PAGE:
As a visitor I cant help comparing Donegal to many corresponding areas in Scotland of similar size I've been in ( like Burntisland say) where the main street last year, with its many fine old fashioned buildings, had several lying boarded up and abandoned in an appalling state of falling down, not likely to attract many tourists to the area. Which is a shame as it's a lovely place with great tourist potential given a boost. Too many places in Scotland I've visited in my travels over the past five years just seem to be clinging on and even during periods of prosperity when the economy has been booming I've honestly never noticed much difference to my neighbourhood and I suspect Northern England down to Birmingham  and working class parts of London are much the same. Boom or bust in the UK we're still in the same leaky boat paddling hard just to stay afloat.
    St Mary's Oratory with an impressive frontage.
Maybe that's the real lesson of Independence Ireland can teach us. It may be a risky strategy going alone, and it may all go pear shaped as no-one can see into the future but the rewards as well as any drawbacks are greater and any wealth created through hard graft, if it comes, makes a more visible difference to that society. In many parts of the UK over the last 30 years it always seems to be Austerity Britain.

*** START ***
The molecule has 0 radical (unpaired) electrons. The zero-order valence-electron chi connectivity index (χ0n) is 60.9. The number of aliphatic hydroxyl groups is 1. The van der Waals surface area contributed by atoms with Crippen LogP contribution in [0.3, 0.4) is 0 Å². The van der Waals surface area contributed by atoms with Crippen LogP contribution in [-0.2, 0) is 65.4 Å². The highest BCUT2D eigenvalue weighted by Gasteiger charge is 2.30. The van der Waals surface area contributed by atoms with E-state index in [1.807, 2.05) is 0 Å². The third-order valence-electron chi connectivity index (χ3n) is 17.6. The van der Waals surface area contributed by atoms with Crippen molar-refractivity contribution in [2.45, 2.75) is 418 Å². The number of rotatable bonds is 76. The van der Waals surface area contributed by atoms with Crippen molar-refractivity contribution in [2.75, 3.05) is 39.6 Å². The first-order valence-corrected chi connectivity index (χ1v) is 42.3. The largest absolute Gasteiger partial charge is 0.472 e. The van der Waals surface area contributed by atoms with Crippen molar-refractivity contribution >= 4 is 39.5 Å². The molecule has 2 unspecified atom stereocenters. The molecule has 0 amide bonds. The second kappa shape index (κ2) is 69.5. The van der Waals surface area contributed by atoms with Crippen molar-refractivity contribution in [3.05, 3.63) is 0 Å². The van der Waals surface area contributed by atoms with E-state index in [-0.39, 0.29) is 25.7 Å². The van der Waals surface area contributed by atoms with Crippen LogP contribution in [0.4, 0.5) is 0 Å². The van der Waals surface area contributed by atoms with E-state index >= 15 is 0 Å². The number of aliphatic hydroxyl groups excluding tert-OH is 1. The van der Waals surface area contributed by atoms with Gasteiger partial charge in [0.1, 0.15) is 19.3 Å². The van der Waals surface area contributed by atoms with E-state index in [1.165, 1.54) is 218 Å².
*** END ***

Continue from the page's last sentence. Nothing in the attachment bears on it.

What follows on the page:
Also, that's twice in Scotland's recent history that we have been saddled with a government that the majority didn't want or vote for up here yet have had to suffer the consequences with many years of cut backs and more austerity still to come. According to the view of Boris ( The Mayor of London) Johnson's own sister, Rachel, a journalist, on a recent programme for Sport's Relief, Britain is divided into two different worlds. (This fact seemed to come as a surprise to her but certainly not to many). Worlds that never normally meet and ignore each other when they do. Those who need to watch every penny and those who do not need to bother how much it costs for any items they buy. This gap is widening every year and under the current system it can only get worse. I applaud her honesty though as I've seen too many politicians who have been on similar programmes over the years and always brush it off at the end of their stay by stating. "It's meant to hurt- Get a job."  In this programme however, many of the participants already had jobs but thanks to the price of food and fuel, bills, low pay, zero hours contracts, and exorbitant interest rates charged on pay day loans which are ubiquitous on our television screens nowadays they were still earning buttons. Some were living on a pound a day and skipping meals as they could only afford to feed any children in the house but not themselves. Five fruit or veg a day ( up to 7 now) is just a joke for many people, including myself and I consider myself one of the lucky ones as I eat three meals a day. A single turnip or two grapefruit is £1 now and I would rather eat beans and toast or pasta and mince anyway when I'm wanting a main meal. Fruit and certain veg are luxury items these days. I was glad they showed this programme as at least it's a Britain I recognise more than the usual collection of  misfits, alcoholics and drug addicts the media put together when depicting the lower rungs of society. This was ordinary people trying their best to bring up families and still struggling which is more like the reality I've observed around me. After all, I should know what they look like as I've perched beside them on the same rungs all my life happily enough, although, being single, I'm still lucky to get around on a tight budget so far. The Guardian with its take on it.